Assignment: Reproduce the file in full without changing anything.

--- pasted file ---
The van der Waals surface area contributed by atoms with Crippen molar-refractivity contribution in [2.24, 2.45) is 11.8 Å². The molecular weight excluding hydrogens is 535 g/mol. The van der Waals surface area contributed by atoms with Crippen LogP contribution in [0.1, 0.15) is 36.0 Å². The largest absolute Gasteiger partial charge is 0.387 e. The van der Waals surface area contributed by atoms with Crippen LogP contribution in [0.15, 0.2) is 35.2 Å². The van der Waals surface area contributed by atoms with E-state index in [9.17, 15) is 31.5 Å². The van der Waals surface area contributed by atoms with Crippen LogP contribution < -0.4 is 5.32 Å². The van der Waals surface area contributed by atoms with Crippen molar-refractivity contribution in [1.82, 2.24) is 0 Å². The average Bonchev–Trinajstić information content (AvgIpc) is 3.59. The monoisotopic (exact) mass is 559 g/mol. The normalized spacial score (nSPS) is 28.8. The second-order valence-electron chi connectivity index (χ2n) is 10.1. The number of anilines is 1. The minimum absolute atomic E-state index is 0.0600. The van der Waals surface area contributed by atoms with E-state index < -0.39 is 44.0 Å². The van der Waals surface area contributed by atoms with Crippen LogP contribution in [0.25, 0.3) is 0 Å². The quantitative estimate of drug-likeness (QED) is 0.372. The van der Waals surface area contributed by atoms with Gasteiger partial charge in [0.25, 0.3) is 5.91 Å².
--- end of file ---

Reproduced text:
The van der Waals surface area contributed by atoms with Crippen molar-refractivity contribution in [2.24, 2.45) is 11.8 Å². The molecular weight excluding hydrogens is 535 g/mol. The van der Waals surface area contributed by atoms with Crippen LogP contribution in [0.1, 0.15) is 36.0 Å². The largest absolute Gasteiger partial charge is 0.387 e. The van der Waals surface area contributed by atoms with Crippen LogP contribution in [0.15, 0.2) is 35.2 Å². The van der Waals surface area contributed by atoms with E-state index in [9.17, 15) is 31.5 Å². The van der Waals surface area contributed by atoms with Crippen LogP contribution < -0.4 is 5.32 Å². The van der Waals surface area contributed by atoms with Crippen molar-refractivity contribution in [1.82, 2.24) is 0 Å². The average Bonchev–Trinajstić information content (AvgIpc) is 3.59. The monoisotopic (exact) mass is 559 g/mol. The normalized spacial score (nSPS) is 28.8. The second-order valence-electron chi connectivity index (χ2n) is 10.1. The number of anilines is 1. The minimum absolute atomic E-state index is 0.0600. The van der Waals surface area contributed by atoms with E-state index < -0.39 is 44.0 Å². The van der Waals surface area contributed by atoms with Crippen LogP contribution in [0.25, 0.3) is 0 Å². The quantitative estimate of drug-likeness (QED) is 0.372. The van der Waals surface area contributed by atoms with Gasteiger partial charge in [0.25, 0.3) is 5.91 Å².